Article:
For quite some time I have appreciated the remarkable insight of author and New York Times columnist David Brooks. In one of his op-ed pieces entitled, The Mental Virtues, Brooks raises this important question. “We all know what makes for good character in soldiers. We’ve seen the movies about heroes who display courage, loyalty and coolness under fire. But what about somebody who sits in front of a keyboard all day? Is it possible to display and cultivate character if you are just an information age jockey, alone with a memo or your computer?
Brooks is pointing to something I believe we think too little about, namely the way we think as we do our work. Brooks answers his question by making the point that thinking well in the midst of the bombardment of the information age is as courageously needed for our character formation as fighting under a hail of bullets. Brooks highlights the importance of intentional cultivation of virtues in our workplace such as love of learning, courage to hold unpopular views, humility and generosity.
I hear in Brook’s insightful words a similar echoing from the Apostle Peter whose vocation as a fisherman not only produced well-worn hands, but also virtuous character. Peter who experienced the transforming power of the Gospel, who knew what it was to be a partaker of the divine nature in Christ also exhorts us to grow in virtue. Peter writes, “For this very reason, make every effort to supplement your faith with virtue, and virtue knowledge and knowledge with self-control, and steadfastness with godliness.”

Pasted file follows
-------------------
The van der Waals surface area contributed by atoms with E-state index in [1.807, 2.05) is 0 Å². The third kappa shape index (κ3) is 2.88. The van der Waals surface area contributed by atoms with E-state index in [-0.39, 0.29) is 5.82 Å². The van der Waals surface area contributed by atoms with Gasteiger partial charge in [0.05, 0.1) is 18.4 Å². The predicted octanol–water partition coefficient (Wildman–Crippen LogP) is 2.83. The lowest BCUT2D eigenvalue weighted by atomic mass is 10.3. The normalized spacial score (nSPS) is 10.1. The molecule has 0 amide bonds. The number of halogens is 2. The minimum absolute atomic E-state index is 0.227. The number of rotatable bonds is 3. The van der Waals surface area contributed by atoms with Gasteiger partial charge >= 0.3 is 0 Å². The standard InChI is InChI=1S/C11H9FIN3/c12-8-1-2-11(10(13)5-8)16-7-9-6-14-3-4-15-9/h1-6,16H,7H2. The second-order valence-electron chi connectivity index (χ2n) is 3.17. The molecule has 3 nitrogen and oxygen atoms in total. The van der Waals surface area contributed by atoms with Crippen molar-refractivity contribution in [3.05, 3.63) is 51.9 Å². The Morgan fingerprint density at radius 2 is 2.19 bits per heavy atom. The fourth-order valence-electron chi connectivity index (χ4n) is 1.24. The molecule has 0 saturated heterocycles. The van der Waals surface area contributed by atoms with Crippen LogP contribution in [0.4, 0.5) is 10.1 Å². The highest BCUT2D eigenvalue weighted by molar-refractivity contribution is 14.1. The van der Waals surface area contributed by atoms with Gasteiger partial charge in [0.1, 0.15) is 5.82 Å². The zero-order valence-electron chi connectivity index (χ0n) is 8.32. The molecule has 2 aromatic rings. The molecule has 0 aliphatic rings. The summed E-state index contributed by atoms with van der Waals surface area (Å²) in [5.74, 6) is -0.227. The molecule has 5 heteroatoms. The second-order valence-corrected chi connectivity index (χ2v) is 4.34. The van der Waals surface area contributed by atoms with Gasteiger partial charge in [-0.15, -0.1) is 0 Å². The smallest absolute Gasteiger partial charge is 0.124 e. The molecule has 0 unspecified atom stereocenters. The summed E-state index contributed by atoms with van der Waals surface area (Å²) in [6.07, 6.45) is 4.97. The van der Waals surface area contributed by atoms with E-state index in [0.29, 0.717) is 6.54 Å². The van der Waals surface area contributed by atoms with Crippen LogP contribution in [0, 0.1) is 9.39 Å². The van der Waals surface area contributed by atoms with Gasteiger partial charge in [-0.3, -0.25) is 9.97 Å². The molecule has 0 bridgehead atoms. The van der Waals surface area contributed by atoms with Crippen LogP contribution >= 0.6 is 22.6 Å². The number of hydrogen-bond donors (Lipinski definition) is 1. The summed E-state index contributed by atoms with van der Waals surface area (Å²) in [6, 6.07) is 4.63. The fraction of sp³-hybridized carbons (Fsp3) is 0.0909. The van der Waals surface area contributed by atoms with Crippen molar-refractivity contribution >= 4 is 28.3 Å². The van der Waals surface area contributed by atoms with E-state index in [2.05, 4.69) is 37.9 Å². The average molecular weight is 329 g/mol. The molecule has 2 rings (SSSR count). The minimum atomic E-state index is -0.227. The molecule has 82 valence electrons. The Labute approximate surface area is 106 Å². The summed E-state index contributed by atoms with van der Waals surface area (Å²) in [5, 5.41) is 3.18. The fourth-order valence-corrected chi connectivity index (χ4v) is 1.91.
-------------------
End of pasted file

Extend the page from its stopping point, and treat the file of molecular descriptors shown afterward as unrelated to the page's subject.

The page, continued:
When we embrace a Gospel faith that speaks to all of life our ensuing spiritual formation occurs in all of life—including our work. We were designed with work in mind and we spend a great deal of time doing our work. Are you thinking well at work? Do you see your work as a primary way you are being spiritually formed? A primary way your virtue and character is being forged? Are you seeing the inevitable difficulties and trials of your workplace as opportunities not only to serve others, but also to grow in your own virtue? Brooks ends his article, “Character tests are pervasive even in modern everyday life. It’s possible to be heroic if you’re just sitting alone in your office. It just doesn’t make for a good movie.”